House Freedom Caucus chair weighs Arizona Senate bid
Rep. Andy Biggs (R-Ariz.) — one of former President Trump’s most vocal supporters in Congress and chairman of the House Freedom Caucus — is weighing a run for Senate in Arizona in 2022.
“I’m kicking the tires. We’re looking at it, talking to people, seeing what it would look like, talking about how much it would be,” Biggs told The Hill, adding that he’s “trying to gauge how much support I might have.”
His decision to explore a bid for the upper chamber comes as Trump and his allies have vowed to help boost candidates who have staunchly supported the former president and target GOP lawmakers who have rebuked him following the insurrection at the Capitol on Jan. 6.
Biggs said that while he is “seriously considering” a run, he has not spoken with Trump directly about jumping into the race.
If the Arizona Republican opts to run and prevails in the primary, he would likely face off against Sen. Mark Kelly (D-Ariz.), who won the 2020 special election against former Sen. Martha McSally (R-Ariz.) to replace the late Sen. John McCain (R-Ariz.).
No Republicans have officially entered the Senate race in Arizona, but Kirk Adams, Gov. Doug Ducey’s (R) former chief of staff; Maj. Gen. Michael McGuire, the head of the Arizona National Guard; Thiel Capital COO Blake Masters; and businessman Jim Lehman are rumored to be considering a bid.
Recent internal polling, obtained by The Hill and commissioned by Biggs and conducted by Arizona-based Data Orbital, shows Biggs having a sizable lead of 36.1 percent of likely voters in the primary saying they would vote for him, followed by McGuire with 2.6 percent, Adams with 1.5 percent, Masters with 1.3 percent and Lehman with 1 percent.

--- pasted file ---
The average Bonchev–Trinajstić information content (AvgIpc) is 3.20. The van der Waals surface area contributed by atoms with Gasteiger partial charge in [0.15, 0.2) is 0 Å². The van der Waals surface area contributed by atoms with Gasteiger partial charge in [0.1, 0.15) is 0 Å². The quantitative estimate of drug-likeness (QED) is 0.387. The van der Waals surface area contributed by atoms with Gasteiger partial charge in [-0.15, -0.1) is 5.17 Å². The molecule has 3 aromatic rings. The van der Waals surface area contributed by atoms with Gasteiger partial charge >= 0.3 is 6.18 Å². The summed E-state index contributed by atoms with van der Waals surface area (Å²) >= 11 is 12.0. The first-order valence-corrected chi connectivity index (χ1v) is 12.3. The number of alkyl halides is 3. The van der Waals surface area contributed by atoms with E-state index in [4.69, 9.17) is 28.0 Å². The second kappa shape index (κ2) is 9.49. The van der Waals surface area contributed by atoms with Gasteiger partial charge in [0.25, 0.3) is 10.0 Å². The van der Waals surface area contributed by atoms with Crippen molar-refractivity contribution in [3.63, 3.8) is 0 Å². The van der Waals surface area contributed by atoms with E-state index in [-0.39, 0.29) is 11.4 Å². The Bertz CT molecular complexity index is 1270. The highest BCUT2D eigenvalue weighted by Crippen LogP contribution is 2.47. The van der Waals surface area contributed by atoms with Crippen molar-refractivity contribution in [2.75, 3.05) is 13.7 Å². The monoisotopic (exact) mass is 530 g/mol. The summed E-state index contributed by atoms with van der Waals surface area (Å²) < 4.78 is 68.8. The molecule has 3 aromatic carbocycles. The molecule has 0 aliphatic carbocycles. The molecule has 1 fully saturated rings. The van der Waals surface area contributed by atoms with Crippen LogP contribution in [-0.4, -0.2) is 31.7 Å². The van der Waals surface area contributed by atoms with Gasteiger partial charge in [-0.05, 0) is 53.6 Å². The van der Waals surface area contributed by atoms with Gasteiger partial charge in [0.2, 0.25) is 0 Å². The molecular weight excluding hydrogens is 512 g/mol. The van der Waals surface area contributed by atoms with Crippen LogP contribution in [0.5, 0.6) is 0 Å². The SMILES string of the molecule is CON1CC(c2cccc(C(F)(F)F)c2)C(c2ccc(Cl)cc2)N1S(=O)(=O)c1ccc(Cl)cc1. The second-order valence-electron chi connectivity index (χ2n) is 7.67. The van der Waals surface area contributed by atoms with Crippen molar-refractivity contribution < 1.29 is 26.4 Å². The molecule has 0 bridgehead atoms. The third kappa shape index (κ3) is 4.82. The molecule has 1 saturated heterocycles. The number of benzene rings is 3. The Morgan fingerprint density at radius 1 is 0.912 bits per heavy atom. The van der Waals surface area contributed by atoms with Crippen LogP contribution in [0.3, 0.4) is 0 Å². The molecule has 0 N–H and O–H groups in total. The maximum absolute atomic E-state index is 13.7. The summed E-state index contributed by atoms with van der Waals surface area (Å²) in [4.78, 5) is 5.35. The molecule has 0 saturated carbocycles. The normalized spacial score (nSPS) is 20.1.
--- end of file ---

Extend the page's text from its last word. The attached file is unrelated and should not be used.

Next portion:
Just more than 4 percent opted for “other,” while 48.2 percent were undecided and 5 percent opted not to answer.
While the internal poll numbers show Biggs with an early edge, it’s unclear whether the conservative can prevail in a general election in the purple state during the next cycle.
Kelly edged out McSally by just more than 2 percentage points during the 2020 election, but Data Orbital President George Khalaf noted that Trump lost the state by a small margin, which he said indicates it’s not beyond the realm of possibility.
“What I can tell you about the general is there was a number of individuals, including Congressman Biggs, that were surveyed, and we’re not gonna release those numbers, but I can tell you that every single person that was surveyed down to a fraction of a percent were all identical in the way that they started with Sen. Mark Kelly,” the right-leaning pollster told The Hill.
“And the biggest differentia, like I said, was 0.9 percent. There were a handful of individuals that were surveyed, so everyone performs essentially statistically identically with each other, including Congressman Biggs,” Khalaf said.